The land rental market is on fire this year, with leasing costs up 5-15% on 2021 due to intense farmer competition.

Demand for new land to the market is particularly buoyant, with prices in excess of €400/ac being quoted for some holdings in the south and southeast.

However, good grazing ground is generally making between €220/ac and €270/ac, which is €20-30/ac dearer than last year.

The restricted supply of available land for rent or lease, combined with high commodity prices over the past 12 months, are cited by auctioneers as the main drivers of the market.

The Nitrates Action Plan is also having an impact, with dairy farmers looking to take additional land rather than reduce cow numbers.

Also, auctioneers report more young farmers competing for ground for entitlements. The hike in fertiliser prices is another contributory factor.

Faced with a choice of buying expensive nitrogen or renting more ground, auctioneers said many farmers were taking the latter option.


The letting market is particularly buoyant in the southeast, with lively competition between dairy and tillage farmers pushing prices to record levels.

David Quinn, based in Carnew and Gorey, said the market for good ground was particularly strong in Wexford.

We have crossed the €400/ac barrier

He maintained that good land is making €300/ac to €400/ac in the county, with more being paid in exceptional cases.

“We have crossed the €400/ac barrier,” Quinn admitted.

He said the highest price achieved so far this year was €400/ac, with the entitlements returned. Quinn also got €370/ac for “clean land”.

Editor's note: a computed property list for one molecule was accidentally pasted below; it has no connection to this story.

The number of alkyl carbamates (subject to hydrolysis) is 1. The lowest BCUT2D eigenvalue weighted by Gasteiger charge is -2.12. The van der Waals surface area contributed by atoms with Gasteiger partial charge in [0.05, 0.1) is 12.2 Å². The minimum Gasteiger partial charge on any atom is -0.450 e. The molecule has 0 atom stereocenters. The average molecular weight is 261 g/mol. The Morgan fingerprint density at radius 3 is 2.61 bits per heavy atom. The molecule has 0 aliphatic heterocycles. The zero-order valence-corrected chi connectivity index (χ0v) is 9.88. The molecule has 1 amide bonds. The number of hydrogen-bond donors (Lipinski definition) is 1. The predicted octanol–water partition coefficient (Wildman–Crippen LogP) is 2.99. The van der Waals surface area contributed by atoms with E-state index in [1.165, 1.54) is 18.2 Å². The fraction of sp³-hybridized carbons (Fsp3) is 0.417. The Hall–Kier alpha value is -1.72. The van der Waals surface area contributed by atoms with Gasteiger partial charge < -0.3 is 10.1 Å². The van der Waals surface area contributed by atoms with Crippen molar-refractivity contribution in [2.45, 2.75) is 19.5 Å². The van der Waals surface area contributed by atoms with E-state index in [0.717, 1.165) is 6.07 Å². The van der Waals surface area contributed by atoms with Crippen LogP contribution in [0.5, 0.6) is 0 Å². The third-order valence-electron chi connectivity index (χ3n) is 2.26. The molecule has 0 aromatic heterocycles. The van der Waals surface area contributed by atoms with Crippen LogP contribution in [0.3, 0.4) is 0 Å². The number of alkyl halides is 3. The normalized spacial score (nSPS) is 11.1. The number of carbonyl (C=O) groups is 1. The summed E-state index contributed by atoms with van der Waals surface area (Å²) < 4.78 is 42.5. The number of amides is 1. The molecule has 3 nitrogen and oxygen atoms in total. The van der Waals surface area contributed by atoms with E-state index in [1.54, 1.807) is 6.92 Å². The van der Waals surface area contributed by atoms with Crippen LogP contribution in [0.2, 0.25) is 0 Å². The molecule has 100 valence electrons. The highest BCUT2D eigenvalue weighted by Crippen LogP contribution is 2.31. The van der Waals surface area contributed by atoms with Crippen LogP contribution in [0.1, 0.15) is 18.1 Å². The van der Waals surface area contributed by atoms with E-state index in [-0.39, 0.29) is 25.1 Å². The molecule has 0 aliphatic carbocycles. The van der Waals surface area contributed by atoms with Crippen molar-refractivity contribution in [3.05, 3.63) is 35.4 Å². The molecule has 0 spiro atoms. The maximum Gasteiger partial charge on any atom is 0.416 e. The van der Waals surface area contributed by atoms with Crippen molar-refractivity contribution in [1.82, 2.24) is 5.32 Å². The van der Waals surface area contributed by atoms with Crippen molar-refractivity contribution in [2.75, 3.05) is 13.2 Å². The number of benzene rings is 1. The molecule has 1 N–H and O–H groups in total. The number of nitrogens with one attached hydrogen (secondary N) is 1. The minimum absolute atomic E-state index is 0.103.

Dairy farmers and those involved in vegetables and spuds were paying the top money, Quinn explained. Ground for cereals only was making from €250-320/ac.

All renegotiated long-term leases were being reviewed upwards by at least €50/ac, he added.

The phone is hopping. I’m getting at least 10 calls a day from farmers looking for lan

In contrast, Quinn maintained that the market was not as strong in Wicklow, with grazing ground generally making a top of €250/ac, and drifting back to €150-180/ac for poorer-quality ground.

Castlecomer auctioneer Joe Coogan said the market was equally strong in Kilkenny and Laois.

“The phone is hopping. I’m getting at least 10 calls a day from farmers looking for land,” he said.

“If I had 1,000 acres in nice-sized blocks this minute, I’d be able to lease the lot of it,” Coogan insisted.

He said most of his customers were looking for 30-40ac, with everyone seeking long-term leases of between five and 10 years.

Coogan pointed out that he leased two holdings recently that made €400/ac and €490/ac. He attributed the high prices to a combination of nitrates and strong milk and cattle prices.


Rental prices in north Munster have increased by 5-10%, Tom Crosse of GVM estimated.

“This is on top of last year’s increases, when prices jumped 20-25%,” he added.

Lads are not holding back

The GVM auctioneer said grazing ground was averaging €250/ac but that €350-400/ac had been paid in places.

Crosse said there was a lot more bite in the market this year, with farmers more inclined to compete for properties.

“Lads are not holding back; if there’s any uncertainty or messing they are looking to take advantage,” he maintained.

Grazing ground in west Cork ranged in price from €200/ac to €325/ac, according to Clonakilty auctioneer John Hodnett.

Spud ground in the area was generally making €400-500/ac.

Midlands and west

The drift towards long-term leases has also been seen in the midlands and the west.

Trim auctioneer Thomas Potterton said land for spring crops ranged from €180/ac to €225/ac.

New ground for spuds was making €600-700/ac, with stubble ground getting up to €400/ac. Grazing ground is making €180-230/ac.

Roscommon auctioneer John Earley said most farmers were looking to tie up land for five to six years.

He maintained that local prices had increased by 10-20%, with prices for good clean land ranging from €250-300/ac. The cost of holdings which needed work drifted back to €200/ac.

Lease prices are generally up €20-30/ac in Donegal.

Grazing ground is making from €180/ac to €250/ac, but good holdings have made up to €330/ac in long-term leases where there are built-in increases.

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Demand for leased land soars